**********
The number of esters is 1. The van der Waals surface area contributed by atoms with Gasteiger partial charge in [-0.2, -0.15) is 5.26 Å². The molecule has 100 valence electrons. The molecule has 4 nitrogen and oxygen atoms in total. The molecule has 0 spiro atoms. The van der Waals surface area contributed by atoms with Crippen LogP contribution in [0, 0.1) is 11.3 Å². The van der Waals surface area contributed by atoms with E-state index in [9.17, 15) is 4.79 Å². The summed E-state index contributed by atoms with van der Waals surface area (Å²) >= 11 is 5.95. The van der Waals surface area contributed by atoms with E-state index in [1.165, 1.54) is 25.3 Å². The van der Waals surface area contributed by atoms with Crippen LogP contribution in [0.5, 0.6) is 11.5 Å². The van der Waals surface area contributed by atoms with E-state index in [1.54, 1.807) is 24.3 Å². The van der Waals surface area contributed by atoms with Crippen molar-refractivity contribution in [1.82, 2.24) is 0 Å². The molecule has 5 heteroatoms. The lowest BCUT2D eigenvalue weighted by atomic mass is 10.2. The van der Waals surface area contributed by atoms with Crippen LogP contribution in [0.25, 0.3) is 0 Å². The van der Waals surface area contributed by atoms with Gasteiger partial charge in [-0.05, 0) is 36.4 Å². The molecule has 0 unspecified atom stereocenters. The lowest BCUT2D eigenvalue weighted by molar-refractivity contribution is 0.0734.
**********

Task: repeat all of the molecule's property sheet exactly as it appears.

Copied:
The number of esters is 1. The van der Waals surface area contributed by atoms with Gasteiger partial charge in [-0.2, -0.15) is 5.26 Å². The molecule has 100 valence electrons. The molecule has 4 nitrogen and oxygen atoms in total. The molecule has 0 spiro atoms. The van der Waals surface area contributed by atoms with Crippen LogP contribution in [0, 0.1) is 11.3 Å². The van der Waals surface area contributed by atoms with E-state index in [9.17, 15) is 4.79 Å². The summed E-state index contributed by atoms with van der Waals surface area (Å²) >= 11 is 5.95. The van der Waals surface area contributed by atoms with E-state index in [1.165, 1.54) is 25.3 Å². The van der Waals surface area contributed by atoms with Crippen LogP contribution in [0.5, 0.6) is 11.5 Å². The van der Waals surface area contributed by atoms with E-state index in [1.54, 1.807) is 24.3 Å². The van der Waals surface area contributed by atoms with Crippen molar-refractivity contribution in [1.82, 2.24) is 0 Å². The molecule has 5 heteroatoms. The lowest BCUT2D eigenvalue weighted by atomic mass is 10.2. The van der Waals surface area contributed by atoms with Crippen LogP contribution in [0.25, 0.3) is 0 Å². The van der Waals surface area contributed by atoms with Gasteiger partial charge in [-0.05, 0) is 36.4 Å². The molecule has 0 unspecified atom stereocenters. The lowest BCUT2D eigenvalue weighted by molar-refractivity contribution is 0.0734.